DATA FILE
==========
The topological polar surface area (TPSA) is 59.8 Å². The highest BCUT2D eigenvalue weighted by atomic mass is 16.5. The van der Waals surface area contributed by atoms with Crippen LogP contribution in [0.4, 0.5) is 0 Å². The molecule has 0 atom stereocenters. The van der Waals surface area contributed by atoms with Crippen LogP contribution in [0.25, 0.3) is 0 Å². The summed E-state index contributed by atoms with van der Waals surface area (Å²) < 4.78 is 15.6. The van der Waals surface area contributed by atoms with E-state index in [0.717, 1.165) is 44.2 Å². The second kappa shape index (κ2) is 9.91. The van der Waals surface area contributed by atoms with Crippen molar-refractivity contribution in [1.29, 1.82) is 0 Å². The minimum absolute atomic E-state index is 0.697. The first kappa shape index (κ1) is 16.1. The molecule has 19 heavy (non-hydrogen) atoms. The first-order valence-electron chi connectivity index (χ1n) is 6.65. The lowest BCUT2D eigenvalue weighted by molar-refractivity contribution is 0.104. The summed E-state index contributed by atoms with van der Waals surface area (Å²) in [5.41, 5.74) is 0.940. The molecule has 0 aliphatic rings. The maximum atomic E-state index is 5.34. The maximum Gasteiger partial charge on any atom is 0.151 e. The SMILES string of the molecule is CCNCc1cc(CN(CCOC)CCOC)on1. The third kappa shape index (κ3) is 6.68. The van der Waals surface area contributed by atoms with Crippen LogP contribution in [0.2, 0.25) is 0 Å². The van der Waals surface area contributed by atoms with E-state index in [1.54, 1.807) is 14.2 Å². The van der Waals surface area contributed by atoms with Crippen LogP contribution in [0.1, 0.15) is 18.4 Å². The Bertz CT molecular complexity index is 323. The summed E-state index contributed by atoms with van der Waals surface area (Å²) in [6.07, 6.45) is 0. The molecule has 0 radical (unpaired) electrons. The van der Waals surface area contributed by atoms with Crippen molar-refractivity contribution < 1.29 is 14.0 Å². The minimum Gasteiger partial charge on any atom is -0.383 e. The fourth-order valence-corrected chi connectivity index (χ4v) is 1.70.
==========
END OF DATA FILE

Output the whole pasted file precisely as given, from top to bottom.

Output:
The topological polar surface area (TPSA) is 59.8 Å². The highest BCUT2D eigenvalue weighted by atomic mass is 16.5. The van der Waals surface area contributed by atoms with Crippen LogP contribution in [0.4, 0.5) is 0 Å². The molecule has 0 atom stereocenters. The van der Waals surface area contributed by atoms with Crippen LogP contribution in [0.25, 0.3) is 0 Å². The summed E-state index contributed by atoms with van der Waals surface area (Å²) < 4.78 is 15.6. The van der Waals surface area contributed by atoms with E-state index in [0.717, 1.165) is 44.2 Å². The second kappa shape index (κ2) is 9.91. The van der Waals surface area contributed by atoms with Crippen molar-refractivity contribution in [1.29, 1.82) is 0 Å². The minimum absolute atomic E-state index is 0.697. The first kappa shape index (κ1) is 16.1. The molecule has 19 heavy (non-hydrogen) atoms. The first-order valence-electron chi connectivity index (χ1n) is 6.65. The lowest BCUT2D eigenvalue weighted by molar-refractivity contribution is 0.104. The summed E-state index contributed by atoms with van der Waals surface area (Å²) in [5.41, 5.74) is 0.940. The molecule has 0 aliphatic rings. The maximum atomic E-state index is 5.34. The maximum Gasteiger partial charge on any atom is 0.151 e. The SMILES string of the molecule is CCNCc1cc(CN(CCOC)CCOC)on1. The third kappa shape index (κ3) is 6.68. The van der Waals surface area contributed by atoms with Crippen LogP contribution in [0.2, 0.25) is 0 Å². The van der Waals surface area contributed by atoms with E-state index in [1.54, 1.807) is 14.2 Å². The van der Waals surface area contributed by atoms with Crippen LogP contribution in [0.1, 0.15) is 18.4 Å². The Bertz CT molecular complexity index is 323. The summed E-state index contributed by atoms with van der Waals surface area (Å²) in [6.07, 6.45) is 0. The molecule has 0 radical (unpaired) electrons. The van der Waals surface area contributed by atoms with Crippen molar-refractivity contribution < 1.29 is 14.0 Å². The minimum Gasteiger partial charge on any atom is -0.383 e. The fourth-order valence-corrected chi connectivity index (χ4v) is 1.70.